Amid reports that a U.K. man had contracted the world’s first recorded case of “super gonorrhea,” a variant of the sexually transmitted infection that is resistant to all known antibiotics, Australian researchers appear to have unlocked the secret of how the gonorrhea superbug attacks the immune system, opening the doors for potential treatments to be developed in the future.
In a study published Friday in the journal PLOS Pathogens, a team of Monash University researchers led by Dr. Thomas Naderer and Dr. Pankaj Deo documented how the tiny gonorrhea bacteria creates membrane vesicles, which are even smaller agents that interact with immune cells. Medical Xpress further detailed the methodologies used by the researchers, who used super-resolution microscopy techniques to record the split-second moments when the vesicles cause certain immune cells to commit “orchestrated suicide” after an interaction. These immune cells are known as macrophages, and are usually responsible for fighting off bacteria and viruses, and once disabled and killed by the vesicles, that allows the gonorrhea superbug to thrive.
Although the Monash researchers did not come up with any actual treatments, Naderer said in a statement that his team’s discovery could be instrumental in the development of strategies that could fight off the gonorrhea bacteria and alleviate the disease’s symptoms. Furthermore, Medical Xpress noted that the study could offer hope as medical researchers try to combat other types of antibiotic-resistant superbugs.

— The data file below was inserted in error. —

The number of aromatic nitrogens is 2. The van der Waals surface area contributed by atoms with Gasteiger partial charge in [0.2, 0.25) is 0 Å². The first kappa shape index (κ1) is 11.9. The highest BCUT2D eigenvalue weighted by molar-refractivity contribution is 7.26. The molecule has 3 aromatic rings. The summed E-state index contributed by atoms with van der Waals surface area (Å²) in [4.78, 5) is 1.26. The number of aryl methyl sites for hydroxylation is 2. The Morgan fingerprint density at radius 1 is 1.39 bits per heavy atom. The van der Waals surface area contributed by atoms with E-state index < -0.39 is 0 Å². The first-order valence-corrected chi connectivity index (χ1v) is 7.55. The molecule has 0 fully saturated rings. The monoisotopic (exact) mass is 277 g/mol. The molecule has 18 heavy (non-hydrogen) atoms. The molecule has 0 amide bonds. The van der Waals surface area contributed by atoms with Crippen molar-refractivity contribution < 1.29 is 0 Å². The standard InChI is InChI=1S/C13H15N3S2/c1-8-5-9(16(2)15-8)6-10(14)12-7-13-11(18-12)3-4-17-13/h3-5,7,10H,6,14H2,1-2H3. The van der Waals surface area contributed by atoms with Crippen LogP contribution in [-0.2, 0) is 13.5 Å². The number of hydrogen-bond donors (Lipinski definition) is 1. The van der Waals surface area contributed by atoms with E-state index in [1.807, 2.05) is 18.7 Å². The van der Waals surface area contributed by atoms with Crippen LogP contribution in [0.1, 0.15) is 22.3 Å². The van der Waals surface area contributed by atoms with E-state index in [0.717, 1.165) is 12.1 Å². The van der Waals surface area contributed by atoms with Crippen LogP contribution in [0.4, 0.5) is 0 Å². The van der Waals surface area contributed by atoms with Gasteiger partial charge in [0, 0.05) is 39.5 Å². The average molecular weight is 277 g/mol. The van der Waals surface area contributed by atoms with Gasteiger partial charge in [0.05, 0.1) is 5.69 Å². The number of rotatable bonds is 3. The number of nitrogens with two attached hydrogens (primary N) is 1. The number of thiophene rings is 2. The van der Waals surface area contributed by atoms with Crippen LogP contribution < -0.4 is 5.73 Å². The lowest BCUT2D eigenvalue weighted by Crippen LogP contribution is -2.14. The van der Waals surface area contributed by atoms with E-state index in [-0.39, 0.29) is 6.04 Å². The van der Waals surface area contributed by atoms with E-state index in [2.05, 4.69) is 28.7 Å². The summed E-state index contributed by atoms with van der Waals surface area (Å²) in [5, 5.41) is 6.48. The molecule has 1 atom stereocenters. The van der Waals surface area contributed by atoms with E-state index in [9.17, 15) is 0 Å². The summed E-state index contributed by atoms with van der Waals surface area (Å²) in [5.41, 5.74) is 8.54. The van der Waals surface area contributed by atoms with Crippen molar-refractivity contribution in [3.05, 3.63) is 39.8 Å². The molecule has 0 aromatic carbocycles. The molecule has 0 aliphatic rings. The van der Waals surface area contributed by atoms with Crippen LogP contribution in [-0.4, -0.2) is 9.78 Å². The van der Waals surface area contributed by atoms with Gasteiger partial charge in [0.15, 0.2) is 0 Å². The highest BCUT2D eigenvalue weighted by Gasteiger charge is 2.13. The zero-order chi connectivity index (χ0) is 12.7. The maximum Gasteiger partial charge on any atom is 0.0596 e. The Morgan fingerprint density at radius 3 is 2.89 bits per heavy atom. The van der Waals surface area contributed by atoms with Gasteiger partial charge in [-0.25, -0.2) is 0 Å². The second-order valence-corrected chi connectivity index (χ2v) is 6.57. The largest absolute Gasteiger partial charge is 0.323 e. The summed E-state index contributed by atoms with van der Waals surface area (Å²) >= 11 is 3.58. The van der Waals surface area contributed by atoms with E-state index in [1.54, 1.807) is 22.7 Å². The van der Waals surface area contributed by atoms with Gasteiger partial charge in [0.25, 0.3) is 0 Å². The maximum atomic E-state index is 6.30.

— The New Science (@NewScienceWrld) March 31, 2018
The new development comes just days after reports suggested that a U.K. man contracted a “super” form of gonorrhea from a woman in Southeast Asia, one month before he started experiencing symptoms. This variant of gonorrhea, according to CNN, is reportedly resistant to the usual combination of azithromycin and ceftriaxone used to combat the disease and marks the first time someone has been found to have gonorrhea with such high-level resistance to both antibiotics.
In addition to possibly offering some hope in the light of the recent reports of “super gonorrhea” being detected in the U.K., the research also came at a time when gonorrhea is a bigger problem than ever in Australia, Medical Xpress wrote. Aside from statistics showing a 63 percent increase in gonorrhea diagnoses over the past five years, the report noted that gonorrhea superbugs, which have been detected all across Australia in recent times, are now harder to treat than ever before.